Fundraising A - Z

 

Bristol Sleep Event Answers Parent’s Sleep Issues

Catherine Stone gives a sleep presentation

Catherine Stone gives a sleep presentation

We recently held a sleep advice event for parent/ carers of disabled children in association with Contact a Family in Bristol.

As charities supporting families of children with additional needs we know that it can be much more difficult for children with learning and sensory differences to maintain a healthy sleep routine.  We work to support parents and carers who are often desperate for more information and guidance at what is a very challenging time in their lives.

A total of 28 parents were able to benefit from the workshop event. One of Cerebra’s Sleep Practitioners, Catherine Stone, gave a presentation on taking a step by step approach to understanding what we know about sleep and how to support a better nights sleep for children who have additional needs. A lunch was provided which allowed the group to share their own information and experiences as well as access advice and support from Sarah King from Contact A Family and Kath Fryer, Cerebra’s Regional Officer for Bristol.

Feedback from the event was positive. One parent said: ‘I’m not alone as I met someone with the same condition as my son.’

Another Mum said the day had helped her to feel ‘Nurtured – very welcoming presenters, a lovely lunch and time for me’.

As well as running workshops, Cerebra’s Sleep Advice Service can offer ongoing advice and support to local families experiencing challenges where their child either has a learning or developmental delay, or if they have a neurological disorder.  Catherine Stone works closely with the Specialist Children Centres in Bristol and runs regular advice clinics for parents as part of this valuable service.

Many thanks to SENSE Woodside Family Centre in Kingswood for hosting the day.

You can find more information about our Sleep Service on our website.

Families Join us for Hop Skip and Jump Play Day

Kath Fryer, Regional Officer for Bristol organised a successful Stay & Play Fun Day on Sunday 7th February for Cerebra members.

Thirty-five children and their families were able to come along, meet one another, share experiences and access advice and information at Hop Skip and Jump, a purpose built play centre for children who have additional needs.

Many families had not been before and their children had a great time exploring the music room, two sensory rooms, soft play area,  two ball pits,  and wide open spaces that the venue had to offer.  Children and their families were invited to stay and sample food and refreshments from the free cafe on the day and volunteers Melissa and Adam were on hand to offer amazing support.

Cerebra brought along Reflexology Therapist Sue Morgan who worked tirelessly to offer massage taster sessions to these well deserving Mums and Dads.

We were also able to fund Animal Assisted Therapy for the children who came along.  Therapists from ‘Sensory Heaven’ in Bristol brought along Arthur the rabbit and his guinea pig friends for cuddles on what turned out to be a particularly rainy Sunday! The children were guided to interact with the animals at their own pace according to their particular needs. Therapists at Sensory Heaven are Makaton trained and several children with communication needs enjoyed learning new signs for ‘rabbit’ and ‘guinea pig’.

Kath Fryer said: “The room where the Animal Assisted Therapy took place was so calm and magical. Children who find it harder to focus and concentrate because of their needs were completely relaxed and absorbed in the moment as they held the animals.”

Feedback from the event was positive. Comments included: ‘Thank you very much for a lovely family day! It made our Sunday very special. I enjoyed a foot massage and the children loved animal therapy!”

Another Mum described the day as: “safe, welcoming, understanding.”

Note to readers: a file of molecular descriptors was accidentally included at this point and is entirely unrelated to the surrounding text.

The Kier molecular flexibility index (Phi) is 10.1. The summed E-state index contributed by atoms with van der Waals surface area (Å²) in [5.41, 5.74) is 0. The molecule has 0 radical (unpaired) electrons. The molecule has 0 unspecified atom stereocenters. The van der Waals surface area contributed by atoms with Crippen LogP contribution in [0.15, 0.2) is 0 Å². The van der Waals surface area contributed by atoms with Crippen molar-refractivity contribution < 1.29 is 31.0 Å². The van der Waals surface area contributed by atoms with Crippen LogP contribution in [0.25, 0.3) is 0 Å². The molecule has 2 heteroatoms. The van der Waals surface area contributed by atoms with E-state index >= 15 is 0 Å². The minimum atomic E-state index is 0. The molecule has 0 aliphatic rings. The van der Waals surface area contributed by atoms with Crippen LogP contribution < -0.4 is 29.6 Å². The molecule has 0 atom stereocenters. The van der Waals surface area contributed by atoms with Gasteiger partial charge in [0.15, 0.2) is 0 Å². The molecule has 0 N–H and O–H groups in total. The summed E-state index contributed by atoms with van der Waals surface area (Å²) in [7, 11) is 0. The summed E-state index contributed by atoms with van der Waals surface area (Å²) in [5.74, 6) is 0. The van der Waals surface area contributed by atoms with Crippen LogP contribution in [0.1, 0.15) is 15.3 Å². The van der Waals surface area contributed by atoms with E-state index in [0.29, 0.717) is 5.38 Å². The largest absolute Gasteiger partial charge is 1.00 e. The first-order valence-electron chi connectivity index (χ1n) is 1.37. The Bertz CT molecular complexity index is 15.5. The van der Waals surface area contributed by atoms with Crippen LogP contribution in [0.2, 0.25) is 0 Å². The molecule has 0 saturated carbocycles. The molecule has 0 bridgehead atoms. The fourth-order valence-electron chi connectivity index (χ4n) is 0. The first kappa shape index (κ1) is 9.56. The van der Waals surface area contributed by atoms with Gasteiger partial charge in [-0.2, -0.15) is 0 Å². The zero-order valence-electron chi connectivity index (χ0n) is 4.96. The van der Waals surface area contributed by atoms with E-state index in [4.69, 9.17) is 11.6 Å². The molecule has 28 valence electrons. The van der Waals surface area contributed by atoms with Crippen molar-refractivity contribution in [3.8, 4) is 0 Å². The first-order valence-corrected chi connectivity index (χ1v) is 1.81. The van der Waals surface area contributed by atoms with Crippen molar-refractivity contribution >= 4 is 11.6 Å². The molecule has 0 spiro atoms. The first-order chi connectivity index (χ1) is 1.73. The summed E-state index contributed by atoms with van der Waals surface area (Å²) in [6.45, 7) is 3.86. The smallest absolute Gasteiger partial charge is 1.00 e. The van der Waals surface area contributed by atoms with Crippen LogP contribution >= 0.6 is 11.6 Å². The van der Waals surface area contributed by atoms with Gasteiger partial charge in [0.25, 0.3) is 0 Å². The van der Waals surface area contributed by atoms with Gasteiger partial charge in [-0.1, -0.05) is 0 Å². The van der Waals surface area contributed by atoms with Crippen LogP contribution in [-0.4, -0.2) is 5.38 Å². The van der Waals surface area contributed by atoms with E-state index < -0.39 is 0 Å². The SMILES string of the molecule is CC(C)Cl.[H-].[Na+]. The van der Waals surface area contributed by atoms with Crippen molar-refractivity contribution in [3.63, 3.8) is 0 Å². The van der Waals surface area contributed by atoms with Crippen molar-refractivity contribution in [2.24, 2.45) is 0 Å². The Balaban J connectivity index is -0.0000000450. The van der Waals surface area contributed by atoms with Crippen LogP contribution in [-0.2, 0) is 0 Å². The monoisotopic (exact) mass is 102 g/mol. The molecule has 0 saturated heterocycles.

Another said: “Thank you for giving us the opportunity to explore this place.  Knowing that there are places which I can take my child… to play with a range of things which he can learn from, be himself and not having other people judge him.”

We would like to thank the team at Hop Skip & Jump for enabling us to open this amazing venue on a Sunday when it is usually closed and Contact A Family who provided their local rep, Sarah King to offer additional information and resources that can help parent carers with the day to day challenges they come up against.

Cerebra’s Sleep Service Helps Scott and Natalie

Five year-old Scott who has a rare chromosome disorder and Autism, was having problems with sleeping by himself.  Natalie, Scott’s mum, got in touch with Cerebra’s Sleep Service for some help.

Natalie told us: “My son goes to sleep around 7.30pm. He falls asleep with me sat by his door. He wakes every night around 10.30/11pm. I then go in and get into his bed. Sometimes I can sneak out but usually he will then wake an hour later. He requests to be held and cuddled all night.”

After completing one of our sleep questionnaires to give us an idea of he nature of the problem, one of Cerebra’s Sleep Practitioners, Pattie Everitt visited the family at home. Pattie was able to discuss the issue fully with Natalie and also look at the practicalities of their home set-up such as location of bedrooms.

Pattie suggested the process of gradual withdrawal to Natalie.  This is a very gradual process of the parent moving away slowly from the child every few nights, or whatever pace suits the family.  Natalie has tried the process before but she didn’t have the confidence in the method to persevere. However, she was willing to try it again as she was in the right frame of mind and was more confident it would work.  She slept on the floor in Scott’s room to begin with, and gradually moved her mattress away.

Just a couple of months later Natalie had managed to achieve better sleep: “I am so pleased to be able to tell you that Scott is now in a new room and is currently sleeping through the night most nights and has been for the last month or so. I almost daren’t write it or say it because it is the first time in 10 years that I feel somewhat confident  that sleep will now be much better. Thank you for coming round and meeting me because it gave me the final push and incentive to do this and it will be life changing. Long may it continue, fingers crossed. I truly believe that if my child can be trained to sleep through there really is hope for other families.”

If your child is having problems sleeping please contact us on 01267 244210 or e-mail us at sleep@cerebra.org.uk. You can also complete a referral form on our website.